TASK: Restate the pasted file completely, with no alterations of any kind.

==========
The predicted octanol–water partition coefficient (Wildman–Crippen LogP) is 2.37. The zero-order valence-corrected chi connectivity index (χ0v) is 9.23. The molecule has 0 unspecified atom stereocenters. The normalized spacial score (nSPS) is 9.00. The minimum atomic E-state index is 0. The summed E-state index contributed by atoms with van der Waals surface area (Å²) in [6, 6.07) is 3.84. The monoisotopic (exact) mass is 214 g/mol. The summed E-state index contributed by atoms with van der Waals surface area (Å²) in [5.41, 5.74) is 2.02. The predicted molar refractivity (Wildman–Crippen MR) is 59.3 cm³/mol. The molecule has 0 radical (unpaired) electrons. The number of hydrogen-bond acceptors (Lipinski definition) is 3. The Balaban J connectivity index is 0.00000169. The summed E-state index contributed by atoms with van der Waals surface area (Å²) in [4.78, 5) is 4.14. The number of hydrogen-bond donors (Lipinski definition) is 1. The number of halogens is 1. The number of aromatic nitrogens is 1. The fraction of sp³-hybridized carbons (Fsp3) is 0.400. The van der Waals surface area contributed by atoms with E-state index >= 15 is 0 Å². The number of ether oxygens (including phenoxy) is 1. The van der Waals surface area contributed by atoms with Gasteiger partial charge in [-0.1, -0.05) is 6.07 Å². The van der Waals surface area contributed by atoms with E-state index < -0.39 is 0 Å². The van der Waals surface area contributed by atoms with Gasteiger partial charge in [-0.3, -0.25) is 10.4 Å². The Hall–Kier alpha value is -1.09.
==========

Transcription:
The predicted octanol–water partition coefficient (Wildman–Crippen LogP) is 2.37. The zero-order valence-corrected chi connectivity index (χ0v) is 9.23. The molecule has 0 unspecified atom stereocenters. The normalized spacial score (nSPS) is 9.00. The minimum atomic E-state index is 0. The summed E-state index contributed by atoms with van der Waals surface area (Å²) in [6, 6.07) is 3.84. The monoisotopic (exact) mass is 214 g/mol. The summed E-state index contributed by atoms with van der Waals surface area (Å²) in [5.41, 5.74) is 2.02. The predicted molar refractivity (Wildman–Crippen MR) is 59.3 cm³/mol. The molecule has 0 radical (unpaired) electrons. The number of hydrogen-bond acceptors (Lipinski definition) is 3. The Balaban J connectivity index is 0.00000169. The summed E-state index contributed by atoms with van der Waals surface area (Å²) in [4.78, 5) is 4.14. The number of hydrogen-bond donors (Lipinski definition) is 1. The number of halogens is 1. The number of aromatic nitrogens is 1. The fraction of sp³-hybridized carbons (Fsp3) is 0.400. The van der Waals surface area contributed by atoms with E-state index >= 15 is 0 Å². The number of ether oxygens (including phenoxy) is 1. The van der Waals surface area contributed by atoms with Gasteiger partial charge in [-0.1, -0.05) is 6.07 Å². The van der Waals surface area contributed by atoms with E-state index < -0.39 is 0 Å². The van der Waals surface area contributed by atoms with Gasteiger partial charge in [-0.3, -0.25) is 10.4 Å². The Hall–Kier alpha value is -1.09.